DVD-R read/write side
|Media type||Optical disc|
|Capacity||4.7 GB (single-sided, single-layer)|
8.5 GB (single-sided, double-layer)
9.4 GB (double-sided, single-layer)
17.08 GB (double-sided, double-layer – rare)
|Read mechanism||650 nm laser, 10.5 Mbit/s (1×)|
|Write mechanism||10.5 Mbit/s (1×)|
|Standard||DVD Forum's DVD Books and DVD+RW Alliance specifications|
DVD, also known as Digital Video Disc or Digital Versatile Disc, is an optical disc storage media format, and was invented and developed by Philips, Sony, TOSHIBA, and Time Warner in 1995. Its main uses are video and datastorage. DVDs are of the same dimensions as compact discs (CDs), but store more than six times as much data.
Variations of the term DVD often indicate the way data is stored on the discs: DVD-ROM (read only memory) has data that can only be read and not written; DVD-R and DVD+R (recordable) can record data only once, and then function as a DVD-ROM; DVD-RW (re-writable), DVD+RW, and DVD-RAM (random access memory) can all record and erase data multiple times. The wavelength used by standard DVD lasers is 650 nm; thus, the light has a redcolor.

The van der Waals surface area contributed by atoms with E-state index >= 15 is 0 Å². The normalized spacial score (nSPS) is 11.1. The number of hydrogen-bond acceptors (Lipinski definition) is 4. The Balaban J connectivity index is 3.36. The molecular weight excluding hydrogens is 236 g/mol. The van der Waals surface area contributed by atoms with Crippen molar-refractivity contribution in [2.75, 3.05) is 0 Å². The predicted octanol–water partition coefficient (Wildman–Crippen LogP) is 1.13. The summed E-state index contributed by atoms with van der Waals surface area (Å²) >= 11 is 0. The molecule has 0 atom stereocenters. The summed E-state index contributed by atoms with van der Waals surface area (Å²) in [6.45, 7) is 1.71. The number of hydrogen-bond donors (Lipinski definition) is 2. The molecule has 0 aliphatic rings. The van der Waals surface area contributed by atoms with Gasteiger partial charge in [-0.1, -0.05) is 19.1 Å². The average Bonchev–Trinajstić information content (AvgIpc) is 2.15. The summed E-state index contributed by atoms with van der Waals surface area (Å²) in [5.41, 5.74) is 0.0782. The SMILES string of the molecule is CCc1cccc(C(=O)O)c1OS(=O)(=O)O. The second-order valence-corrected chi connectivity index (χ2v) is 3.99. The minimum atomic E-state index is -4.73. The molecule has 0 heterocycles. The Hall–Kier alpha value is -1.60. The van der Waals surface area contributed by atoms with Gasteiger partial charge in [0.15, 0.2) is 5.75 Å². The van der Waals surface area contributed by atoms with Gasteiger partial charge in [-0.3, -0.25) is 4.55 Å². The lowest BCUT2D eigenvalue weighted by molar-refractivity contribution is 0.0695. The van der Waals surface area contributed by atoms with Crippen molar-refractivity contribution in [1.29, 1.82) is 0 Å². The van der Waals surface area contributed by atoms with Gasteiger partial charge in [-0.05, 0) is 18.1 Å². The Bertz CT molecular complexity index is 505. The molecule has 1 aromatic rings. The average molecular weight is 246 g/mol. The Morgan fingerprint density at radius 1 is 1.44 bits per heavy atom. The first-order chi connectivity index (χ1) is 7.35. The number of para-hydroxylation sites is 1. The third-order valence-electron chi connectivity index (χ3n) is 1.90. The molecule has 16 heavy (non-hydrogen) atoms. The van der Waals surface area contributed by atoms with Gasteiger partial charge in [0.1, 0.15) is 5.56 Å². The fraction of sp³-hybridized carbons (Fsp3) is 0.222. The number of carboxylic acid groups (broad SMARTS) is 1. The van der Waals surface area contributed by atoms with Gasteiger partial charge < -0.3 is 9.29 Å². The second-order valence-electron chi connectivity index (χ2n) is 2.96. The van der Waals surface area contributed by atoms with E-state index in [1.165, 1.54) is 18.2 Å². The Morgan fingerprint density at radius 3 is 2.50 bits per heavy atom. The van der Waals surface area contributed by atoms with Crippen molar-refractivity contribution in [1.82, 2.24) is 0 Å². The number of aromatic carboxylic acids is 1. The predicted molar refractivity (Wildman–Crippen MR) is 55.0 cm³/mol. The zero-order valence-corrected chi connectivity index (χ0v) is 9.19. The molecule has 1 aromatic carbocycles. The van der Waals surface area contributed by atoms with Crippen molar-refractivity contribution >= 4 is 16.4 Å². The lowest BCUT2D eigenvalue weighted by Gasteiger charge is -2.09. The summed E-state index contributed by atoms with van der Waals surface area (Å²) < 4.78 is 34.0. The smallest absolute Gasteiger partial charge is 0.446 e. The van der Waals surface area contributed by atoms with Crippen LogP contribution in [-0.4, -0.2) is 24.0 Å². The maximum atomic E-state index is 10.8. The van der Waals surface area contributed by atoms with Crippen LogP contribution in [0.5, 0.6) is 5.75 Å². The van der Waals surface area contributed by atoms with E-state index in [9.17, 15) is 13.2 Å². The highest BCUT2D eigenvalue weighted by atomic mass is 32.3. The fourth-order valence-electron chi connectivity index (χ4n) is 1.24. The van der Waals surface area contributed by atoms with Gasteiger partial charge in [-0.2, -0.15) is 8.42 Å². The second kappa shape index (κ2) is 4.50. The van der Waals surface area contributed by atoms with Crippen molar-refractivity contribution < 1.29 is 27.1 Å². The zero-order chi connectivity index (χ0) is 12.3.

DVD-Video and DVD-Audio discs refer to properly formatted and structured video and audio content, respectively. Other types of DVDs, including those with video content, may be referred to as DVD Data discs.